“We can have an ash particle sampler in the air in about two weeks,” says Norut Senior Research Scientist Rune Storvold.
The scientist is waiting for new particle sampling instruments, which are on their way north. The drones – or unmanned aircraft system (UAS) – are ready to take-off at short notice.
“Norut in collaboration with the Andøya Rocket Range has the infrastructure, competence and sensors ready to measure the properties of the volcanic ash clouds,” says Storvold.
The UAS developed at Norut Tromsø is today operated by Aranica. They are ready at the rocket range in Andøya and can make test sampling flights in early May.
The current UAS has a range of 500 km, while a new UAS is currently under development and later this year the range of the remote-controlled aircraft will be extended to 2000 km. This is equivalent to a return flight from Tromsø to Oslo.
“These drones can fly up to an altitude of 10,000 feet, but we also have plans in collaboration with Robot Aviation for a new one that can fly at an altitude of 40,000 feet,” says Storvold. “This will cover the entire normal altitude for commercial air traffic. One of the new drones will be ready for flights with particle samplers in about 12 months.”
Measuring the ash cloud’s properties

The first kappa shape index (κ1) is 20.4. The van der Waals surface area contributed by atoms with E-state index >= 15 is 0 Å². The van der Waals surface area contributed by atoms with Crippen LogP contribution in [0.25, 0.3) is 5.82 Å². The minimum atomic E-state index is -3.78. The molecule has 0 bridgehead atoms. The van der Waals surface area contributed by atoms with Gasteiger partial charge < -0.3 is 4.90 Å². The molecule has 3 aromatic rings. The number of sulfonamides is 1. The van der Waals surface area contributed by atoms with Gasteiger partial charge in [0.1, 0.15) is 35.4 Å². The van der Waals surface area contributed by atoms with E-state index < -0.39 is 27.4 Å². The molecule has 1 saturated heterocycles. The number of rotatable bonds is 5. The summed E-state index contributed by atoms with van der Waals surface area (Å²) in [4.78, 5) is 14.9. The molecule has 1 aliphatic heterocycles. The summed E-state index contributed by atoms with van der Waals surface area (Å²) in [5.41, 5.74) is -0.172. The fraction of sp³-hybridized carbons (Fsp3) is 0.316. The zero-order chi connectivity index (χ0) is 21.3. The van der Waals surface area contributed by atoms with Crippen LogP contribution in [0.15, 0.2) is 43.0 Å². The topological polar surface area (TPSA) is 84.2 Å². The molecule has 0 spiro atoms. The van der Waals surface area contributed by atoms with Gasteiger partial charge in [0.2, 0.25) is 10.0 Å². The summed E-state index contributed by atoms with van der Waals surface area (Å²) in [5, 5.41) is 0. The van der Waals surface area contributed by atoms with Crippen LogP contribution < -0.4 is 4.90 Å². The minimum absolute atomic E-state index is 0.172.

The in-situ measurements will be able to assist today’s models with knowledge about the density, size, composition and horizontal and vertical distribution of the volcanic ash concentrations, as well as their lifespan in the atmosphere.
This knowledge can enhance the accuracy of the model’s concentrations. When the margins of uncertainty in the models drop, smaller areas of the air space will be closed and the duration of these closures will become shorter.
Today’s models are extremely good for calculating the extensiveness of the volcanic ash, but provide very uncertain information about the properties of the volcanic ash concentrations. Naturally enough, the quality of the data one gets from a model depends on the quality of the data one inputs in the model. This forces the authorities to put in large safety margins.
More precise knowledge about the volcanic ash particles will lead to huge financial savings by regular air traffic. It can also save lives by making air ambulances and rescue services more operative.
“This can be an area which will provide major social gains,” says Norut CEO Ivan C. Burkow.
Norut has been working on the development of drones and sampling instruments since 2005. Many associate drones with acts of war, but we are referring here to “friendly drones”, which are used for environmental surveillance and civil preparedness and safety.
The drones can for instance be used to chart oil spills, for search and rescue work over ocean areas, measurements of glaciers and sea ice and measurements in the atmosphere.
Norut is participating in a research group that is already using the drones to measure the effect of soot in the atmosphere. The research group is currently developing a series of instruments for the drones, ranging from soot particle samplers to imaging radar. These projects are mostly financed by the Research Council of Norway.
These drones will not be grounded by ash as they can fly when no other aircraft should fly. The UAS is remote-controlled and can tolerate some ash dust and high levels of turbulence, and it is powered by an economical little petrol motor.